Microsoft’s DirectX 6.0 Expected to Spur Creation of Better Computer Games in Time for the Holidays

Redmond, Wash., August 7, 1998 — Microsoft’s DirectX 6.0, released this week, is expected to spur creation of a new breed of higher-caliber games and other multimedia products in time for the 1998 holiday season. DirectX 6.0 will enable game developers to create more exciting software for consumers and will allow video game enthusiasts to play Windows-based games that look and sound more realistic.

As the multimedia infrastructure for the Windows operating system, DirectX is a set of application programming interfaces (APIs) that enables software applications to work with all the different multimedia hardware devices on a personal computer. It is the standard Windows technology that allows the video-game software to interact in real time with the graphics chip, the audio chip, and input devices such as the joystick, mouse and keyboard.

Although DirectX is used as the basis for video- and sound-editing tools, education software, and music composition tools, it is most commonly used by software developers to link their game software with the wide variety of hardware available for the Windows platform. Today, more than 20 million people play video games based on DirectX, and the majority of top-selling PC games are created using this technology.

By providing a consistent interface between the software and hardware, DirectX makes it possible for Windows software to work with nearly all hardware designed for the Windows platform. This saves a tremendous amount of time for software developers because they only have to write one version of their software for all the available hardware on the market. It also assures consumers that the software they buy will work with their hardware – today and in the future.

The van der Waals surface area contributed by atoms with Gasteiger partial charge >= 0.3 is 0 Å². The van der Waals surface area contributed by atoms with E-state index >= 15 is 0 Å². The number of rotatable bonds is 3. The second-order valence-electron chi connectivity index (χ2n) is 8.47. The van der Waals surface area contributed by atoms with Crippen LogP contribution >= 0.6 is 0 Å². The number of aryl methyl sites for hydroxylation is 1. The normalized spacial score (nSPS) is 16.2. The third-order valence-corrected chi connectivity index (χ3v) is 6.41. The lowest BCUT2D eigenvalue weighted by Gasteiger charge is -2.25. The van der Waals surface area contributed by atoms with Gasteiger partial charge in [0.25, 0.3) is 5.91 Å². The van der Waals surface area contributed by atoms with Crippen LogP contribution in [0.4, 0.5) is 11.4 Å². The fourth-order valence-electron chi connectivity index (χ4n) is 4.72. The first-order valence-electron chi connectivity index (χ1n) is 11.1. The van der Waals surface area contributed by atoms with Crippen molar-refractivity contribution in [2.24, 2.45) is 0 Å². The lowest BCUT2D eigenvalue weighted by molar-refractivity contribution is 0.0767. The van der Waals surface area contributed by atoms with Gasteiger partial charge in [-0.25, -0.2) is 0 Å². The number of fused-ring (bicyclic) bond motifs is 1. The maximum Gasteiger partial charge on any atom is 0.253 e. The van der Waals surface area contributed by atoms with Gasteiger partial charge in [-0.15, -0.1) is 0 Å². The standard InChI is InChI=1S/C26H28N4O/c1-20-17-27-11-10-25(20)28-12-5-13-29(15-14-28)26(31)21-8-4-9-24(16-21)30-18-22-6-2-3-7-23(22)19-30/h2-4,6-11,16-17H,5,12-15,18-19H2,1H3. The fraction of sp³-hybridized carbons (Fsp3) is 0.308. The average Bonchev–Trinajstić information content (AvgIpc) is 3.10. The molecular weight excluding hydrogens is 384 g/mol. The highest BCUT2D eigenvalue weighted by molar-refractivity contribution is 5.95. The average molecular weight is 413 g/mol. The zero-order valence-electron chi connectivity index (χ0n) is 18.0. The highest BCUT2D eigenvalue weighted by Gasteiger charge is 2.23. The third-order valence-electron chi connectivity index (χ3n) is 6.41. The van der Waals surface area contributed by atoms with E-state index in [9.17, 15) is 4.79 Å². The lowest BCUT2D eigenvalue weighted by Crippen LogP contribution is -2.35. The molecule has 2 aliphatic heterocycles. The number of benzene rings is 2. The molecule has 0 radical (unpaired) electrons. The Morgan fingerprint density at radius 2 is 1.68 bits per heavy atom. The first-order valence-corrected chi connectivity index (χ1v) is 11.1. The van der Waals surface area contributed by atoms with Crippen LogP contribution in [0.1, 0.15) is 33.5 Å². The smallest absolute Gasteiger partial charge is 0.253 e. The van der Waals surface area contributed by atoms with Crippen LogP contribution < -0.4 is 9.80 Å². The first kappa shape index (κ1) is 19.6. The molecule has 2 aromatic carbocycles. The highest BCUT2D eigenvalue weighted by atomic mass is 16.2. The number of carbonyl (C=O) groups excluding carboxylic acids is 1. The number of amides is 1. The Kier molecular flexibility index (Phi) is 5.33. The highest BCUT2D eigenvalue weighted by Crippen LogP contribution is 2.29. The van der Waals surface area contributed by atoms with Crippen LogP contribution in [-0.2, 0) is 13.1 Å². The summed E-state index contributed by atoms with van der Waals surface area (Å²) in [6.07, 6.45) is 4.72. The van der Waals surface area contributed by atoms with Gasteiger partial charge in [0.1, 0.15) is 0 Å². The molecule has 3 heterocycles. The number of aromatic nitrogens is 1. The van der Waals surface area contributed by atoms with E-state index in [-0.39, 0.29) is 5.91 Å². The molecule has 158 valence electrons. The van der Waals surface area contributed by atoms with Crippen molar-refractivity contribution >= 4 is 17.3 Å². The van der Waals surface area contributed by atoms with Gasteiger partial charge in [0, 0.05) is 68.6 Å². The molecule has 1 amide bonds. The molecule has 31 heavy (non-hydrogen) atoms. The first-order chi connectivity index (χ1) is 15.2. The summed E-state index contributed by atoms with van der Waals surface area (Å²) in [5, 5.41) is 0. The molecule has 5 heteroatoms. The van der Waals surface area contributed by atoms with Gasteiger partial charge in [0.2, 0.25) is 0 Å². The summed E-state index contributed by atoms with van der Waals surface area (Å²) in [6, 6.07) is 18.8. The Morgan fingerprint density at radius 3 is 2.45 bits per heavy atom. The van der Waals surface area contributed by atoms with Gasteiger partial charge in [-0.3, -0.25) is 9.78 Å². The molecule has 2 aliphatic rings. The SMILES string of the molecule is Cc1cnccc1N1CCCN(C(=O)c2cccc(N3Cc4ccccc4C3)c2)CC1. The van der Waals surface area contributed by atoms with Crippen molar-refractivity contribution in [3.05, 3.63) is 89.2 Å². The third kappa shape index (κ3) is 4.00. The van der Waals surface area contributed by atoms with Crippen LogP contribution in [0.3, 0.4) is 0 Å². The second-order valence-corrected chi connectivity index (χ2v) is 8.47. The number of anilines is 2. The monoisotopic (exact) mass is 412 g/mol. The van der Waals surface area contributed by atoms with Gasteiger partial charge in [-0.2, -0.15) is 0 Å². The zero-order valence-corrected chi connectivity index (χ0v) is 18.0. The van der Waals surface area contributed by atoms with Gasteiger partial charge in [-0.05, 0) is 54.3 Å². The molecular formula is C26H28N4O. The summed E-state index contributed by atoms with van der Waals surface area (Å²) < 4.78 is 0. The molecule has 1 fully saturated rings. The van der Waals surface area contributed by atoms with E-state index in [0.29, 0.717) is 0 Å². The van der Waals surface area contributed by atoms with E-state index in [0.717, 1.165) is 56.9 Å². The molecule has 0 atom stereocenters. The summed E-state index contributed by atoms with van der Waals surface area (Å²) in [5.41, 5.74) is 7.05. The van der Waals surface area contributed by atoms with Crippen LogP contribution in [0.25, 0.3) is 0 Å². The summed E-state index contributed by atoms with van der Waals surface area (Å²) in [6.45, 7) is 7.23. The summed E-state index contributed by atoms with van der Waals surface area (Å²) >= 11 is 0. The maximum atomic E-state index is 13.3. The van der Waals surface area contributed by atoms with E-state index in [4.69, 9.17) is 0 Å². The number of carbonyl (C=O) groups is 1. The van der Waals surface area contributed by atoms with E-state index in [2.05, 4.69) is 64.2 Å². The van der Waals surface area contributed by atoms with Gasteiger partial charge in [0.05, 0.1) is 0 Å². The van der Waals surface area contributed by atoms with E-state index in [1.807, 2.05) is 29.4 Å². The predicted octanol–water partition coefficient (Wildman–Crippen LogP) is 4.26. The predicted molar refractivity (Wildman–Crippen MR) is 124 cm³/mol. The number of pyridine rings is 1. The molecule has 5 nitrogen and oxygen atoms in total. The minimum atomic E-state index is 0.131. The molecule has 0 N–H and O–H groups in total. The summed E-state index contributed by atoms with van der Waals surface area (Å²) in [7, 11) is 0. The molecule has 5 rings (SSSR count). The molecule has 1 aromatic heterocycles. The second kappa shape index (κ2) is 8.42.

“The important thing about DirectX is that it provides transparent access to the broadest range of hardware products,” said Kevin Bachus, Microsoft product manager for DirectX. “When you purchase a game, you want to make sure that it will run on your system and take full advantage of all its capabilities. DirectX makes that possible.”

DirectX is composed of several APIs. Among these are APIs that make it possible for users to view real-time 2-D and 3-D graphics, perceive sound as if it is coming from a specific area in the room, feel the joystick vibrate when driving over a bumpy road, and play games with multiple other users over the Internet or across a local-area network.

DirectX 6.0 includes substantial improvements over DirectX 5.0, released last August. Most notable are the improvements to Direct3D, the API within DirectX that supports 3-D graphics accelerators. In addition, Microsoft will add a new API called DirectMusic to DirectX this fall, which will substantially improve the quality of music that accompanies video games. DirectMusic is available to DirectX developers now as part of the DirectX 6.0 software development kit.

Microsoft has improved Direct3D to make video-game software run faster than it has in the past. Images will appear to flow more continuously when consumers play games that take advantage of Direct3D. In addition, Microsoft has updated Direct3D to include support for new features expected in this year’s hardware. For example, Direct3D will provide support for 3-D accelerator cards that allow “single pass multitexturing.” In the past, software developers who wanted to apply multiple textures to a 3-D object were forced to re-render a scene with each texture and then combine the scenes. A developer creating a clear lake, for example, had to render the scene first with the texture for the water, then with the texture for the lake bed, and then combine the two images. By adding support for single pass multitexturing, Direct3D enables developers to increase their games’ performance by rendering multiple textures in one pass.